My Top 5 Favorite Things about the 2012 Tony Awards.
The curtain has come down on yet another Broadway season. That sound you hear in the distance is the opening of many a Fire Island and Hampton home as the industry gets ready to hibernate for the summer now that the handicapping is all done and the Tony Awards are all handed out.
Ok, well, we’re not done just yet. There’s still the Monday morning dish about who got dissed and who went home pissed (and I mean that in both the “angry” connotation and the “so-drunk-I-want-to-make-out-with-Michael-Riedel” sense).
This isn’t a dishy blog, so I’ll leave all that chat to, well, the folks on All That Chat.
I will, however, post my Top 5 Favorite Things from last night’s awards, as usual. And here they are:
1. The Cold Mormon Open
There was a lot of scuttlebutt in Shubert Alley about having Mormon open the show. “They don’t need the help!” and “Give more time to the speeches!” and “Give more time to the nominated and non-nominated shows!” were just a few of the complaints I heard when the opening was announced. But you know what? Open strong, I say. Mormon is a juggernaut of a hit, and reminding the world about Broadway’s biggest contribution in the last five years is a great way to show them what we have to offer. Oh, and remember, Mormon isn’t the most traditional show around. It’s not like it was a safe choice. But it was a great choice.
2. Someone Give That Guy A Hanky
Mike Nichols is one of the most celebrated Directors of our time. He has achieved more in one decade than most of us can dream about achieving in our lifetime. Yet still, when Mike Nichols accepted his award for Salesman, he got choked up and had to fight back tears. The theater means a lot to that guy, and it meant a lot to me to see how honored he was. Old hat, this was not . . . just like his production of Salesman, actually. The Honorable Mention in this category goes to Miss Audra “5-Timer” McDonald, who stepped up there to accept her award and immediately started to sob. In that moment, she showed us all why she is such a great actress . . . she’s not afraid to open up her chest and show her heart.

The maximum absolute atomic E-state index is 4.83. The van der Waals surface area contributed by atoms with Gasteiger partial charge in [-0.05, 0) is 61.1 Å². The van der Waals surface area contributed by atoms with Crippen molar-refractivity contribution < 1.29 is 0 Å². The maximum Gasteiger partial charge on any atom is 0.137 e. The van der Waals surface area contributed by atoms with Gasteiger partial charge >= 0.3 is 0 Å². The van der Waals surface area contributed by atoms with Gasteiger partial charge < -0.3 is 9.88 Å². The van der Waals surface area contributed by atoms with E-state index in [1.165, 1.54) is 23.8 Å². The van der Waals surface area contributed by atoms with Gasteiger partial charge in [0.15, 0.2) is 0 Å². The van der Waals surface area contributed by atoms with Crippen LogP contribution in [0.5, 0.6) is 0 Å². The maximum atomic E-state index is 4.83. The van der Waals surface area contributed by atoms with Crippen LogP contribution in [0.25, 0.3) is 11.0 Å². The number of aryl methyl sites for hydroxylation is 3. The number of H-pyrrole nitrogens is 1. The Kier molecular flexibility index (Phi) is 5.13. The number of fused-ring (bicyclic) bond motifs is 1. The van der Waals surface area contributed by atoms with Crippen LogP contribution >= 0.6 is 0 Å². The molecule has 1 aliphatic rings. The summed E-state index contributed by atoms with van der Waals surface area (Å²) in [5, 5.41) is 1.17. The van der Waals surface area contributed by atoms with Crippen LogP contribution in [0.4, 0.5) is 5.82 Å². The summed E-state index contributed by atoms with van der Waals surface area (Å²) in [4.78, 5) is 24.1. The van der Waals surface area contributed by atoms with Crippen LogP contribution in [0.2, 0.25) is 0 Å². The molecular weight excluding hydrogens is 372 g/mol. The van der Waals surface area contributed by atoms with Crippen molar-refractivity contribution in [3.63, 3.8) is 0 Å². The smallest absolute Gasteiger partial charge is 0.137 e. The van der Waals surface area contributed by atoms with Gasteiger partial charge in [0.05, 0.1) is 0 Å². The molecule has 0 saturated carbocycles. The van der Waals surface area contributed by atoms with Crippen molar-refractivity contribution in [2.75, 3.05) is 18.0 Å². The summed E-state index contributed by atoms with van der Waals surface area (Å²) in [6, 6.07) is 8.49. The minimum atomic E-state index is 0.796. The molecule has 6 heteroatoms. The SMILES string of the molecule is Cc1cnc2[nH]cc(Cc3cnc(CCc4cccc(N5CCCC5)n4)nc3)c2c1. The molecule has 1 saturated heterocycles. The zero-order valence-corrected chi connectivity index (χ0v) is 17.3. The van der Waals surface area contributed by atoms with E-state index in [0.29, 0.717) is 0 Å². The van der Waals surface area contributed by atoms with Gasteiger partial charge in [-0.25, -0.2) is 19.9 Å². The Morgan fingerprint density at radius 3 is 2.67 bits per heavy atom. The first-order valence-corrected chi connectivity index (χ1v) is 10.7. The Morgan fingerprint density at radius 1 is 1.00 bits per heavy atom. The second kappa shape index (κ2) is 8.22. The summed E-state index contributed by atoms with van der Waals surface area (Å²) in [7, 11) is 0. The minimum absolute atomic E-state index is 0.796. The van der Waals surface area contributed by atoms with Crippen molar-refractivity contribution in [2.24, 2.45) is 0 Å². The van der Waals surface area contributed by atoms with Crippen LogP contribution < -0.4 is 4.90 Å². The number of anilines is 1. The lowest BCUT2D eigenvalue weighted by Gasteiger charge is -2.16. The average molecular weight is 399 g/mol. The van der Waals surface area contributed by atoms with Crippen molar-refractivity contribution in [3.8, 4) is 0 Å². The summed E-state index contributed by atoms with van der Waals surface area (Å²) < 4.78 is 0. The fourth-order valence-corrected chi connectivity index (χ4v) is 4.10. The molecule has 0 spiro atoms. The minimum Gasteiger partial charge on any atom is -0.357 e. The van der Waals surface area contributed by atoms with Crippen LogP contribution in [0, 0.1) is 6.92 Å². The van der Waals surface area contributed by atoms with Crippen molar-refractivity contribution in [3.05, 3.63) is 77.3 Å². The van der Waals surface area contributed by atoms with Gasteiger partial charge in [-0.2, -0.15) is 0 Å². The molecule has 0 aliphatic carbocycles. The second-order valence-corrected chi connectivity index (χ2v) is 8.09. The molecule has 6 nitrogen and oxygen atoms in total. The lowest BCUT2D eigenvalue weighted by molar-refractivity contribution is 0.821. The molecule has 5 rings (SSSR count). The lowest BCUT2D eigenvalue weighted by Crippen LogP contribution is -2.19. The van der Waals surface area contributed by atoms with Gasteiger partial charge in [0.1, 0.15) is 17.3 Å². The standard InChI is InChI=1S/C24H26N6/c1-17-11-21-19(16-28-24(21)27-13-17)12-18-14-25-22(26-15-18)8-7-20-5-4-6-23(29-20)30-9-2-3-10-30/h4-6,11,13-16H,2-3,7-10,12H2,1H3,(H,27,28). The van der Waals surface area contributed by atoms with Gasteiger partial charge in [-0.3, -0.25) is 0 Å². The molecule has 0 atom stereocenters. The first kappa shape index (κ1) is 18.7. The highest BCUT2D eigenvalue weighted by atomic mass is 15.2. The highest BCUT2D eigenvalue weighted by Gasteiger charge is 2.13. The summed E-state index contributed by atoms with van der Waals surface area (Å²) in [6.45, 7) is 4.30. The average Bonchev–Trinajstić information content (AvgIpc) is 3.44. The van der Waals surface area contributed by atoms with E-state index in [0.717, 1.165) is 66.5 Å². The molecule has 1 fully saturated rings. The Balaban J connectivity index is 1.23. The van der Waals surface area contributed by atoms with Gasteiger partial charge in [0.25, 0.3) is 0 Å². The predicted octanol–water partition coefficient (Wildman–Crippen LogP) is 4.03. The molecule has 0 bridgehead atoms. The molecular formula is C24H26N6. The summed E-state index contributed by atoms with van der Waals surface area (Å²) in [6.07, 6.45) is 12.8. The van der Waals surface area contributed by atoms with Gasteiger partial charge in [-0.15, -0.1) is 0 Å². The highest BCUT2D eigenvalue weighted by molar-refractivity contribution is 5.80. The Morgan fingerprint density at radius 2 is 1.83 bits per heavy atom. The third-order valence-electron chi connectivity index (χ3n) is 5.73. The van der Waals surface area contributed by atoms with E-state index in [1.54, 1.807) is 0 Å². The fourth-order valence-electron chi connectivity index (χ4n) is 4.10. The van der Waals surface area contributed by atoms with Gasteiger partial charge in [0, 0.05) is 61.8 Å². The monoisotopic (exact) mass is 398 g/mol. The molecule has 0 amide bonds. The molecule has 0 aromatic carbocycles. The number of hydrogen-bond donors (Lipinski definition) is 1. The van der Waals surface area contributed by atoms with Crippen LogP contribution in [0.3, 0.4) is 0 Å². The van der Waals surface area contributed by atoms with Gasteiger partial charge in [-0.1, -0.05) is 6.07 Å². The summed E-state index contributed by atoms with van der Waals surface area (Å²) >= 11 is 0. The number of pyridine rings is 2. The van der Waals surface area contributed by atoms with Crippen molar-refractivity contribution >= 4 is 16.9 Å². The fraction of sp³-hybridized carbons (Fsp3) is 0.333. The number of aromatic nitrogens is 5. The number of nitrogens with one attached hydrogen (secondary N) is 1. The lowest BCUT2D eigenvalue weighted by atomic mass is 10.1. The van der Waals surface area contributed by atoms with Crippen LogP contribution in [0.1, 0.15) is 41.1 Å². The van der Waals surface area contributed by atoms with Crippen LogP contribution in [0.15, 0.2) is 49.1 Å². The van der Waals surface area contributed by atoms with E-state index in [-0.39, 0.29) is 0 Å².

3. Ok, We Know This Part is Boring
The annual American Theatre Wing speech about the great work the organization does every year is important . . . but let’s face it, everyone just wants to get back to Neil Patrick Harris doing his schtick. So this year they let Neil continue to do his schtick, hanging upside down à la Spiderman, as Angela Lansbury and Ted Chapin told us about the Wing’s website. Being self-aware of our assets and liabilities is a great way to keep people watching.
4. I Haven’t Seen So Many Numbers Since Proof!
It seemed like every thirty seconds, another show was performing another number. And it was awesome. Let’s face it, the performances are what people want to see (it’s why I tuned in as a sixteen year old from Massachusetts, and I can still remember that Will Rogers Follies number wowing me). Overall, all of the numbers were terrific (word is still out on the cruise ship bit) and they made it look like Broadway is bursting at the seams with lots of diverse choices for great live entertainment . . . and, oh yeah, it is.
5. Surprise! You won!
This was not a year to be a Tony handicapper. Who would have thought James Corden would take down The Hoff? And Judith Light? And Steve Kazee? And what about Porgy & Bess showing Sondheim who’s boss? The too-close-to-callness of so many races made for quite an exciting evening. . . there were several audible gasps at my Tony Party. Obviously there’s no way to create close races every year (although maybe with more voters? More nominees?) but, boy oh boy, it is a heck of a lot of fun when you don’t know whose name is going to be on that piece of paper. It’s so . . . well . . . dramatic.
What were your favorite moments of this year’s Tony Awards? Least favorite moments? Let me hear what you thought of the awards in the comments below.
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Ken created one of the first Broadway podcasts, recording over 250 episodes over 7 years. It features interviews with A-listers in the theater about how they “made it”, including 2 Pulitzer Prize Winners, 7 Academy Award Winners and 76 Tony Award winners. Notable guests include Pasek & Paul, Kenny Leon, Lynn Ahrens and more.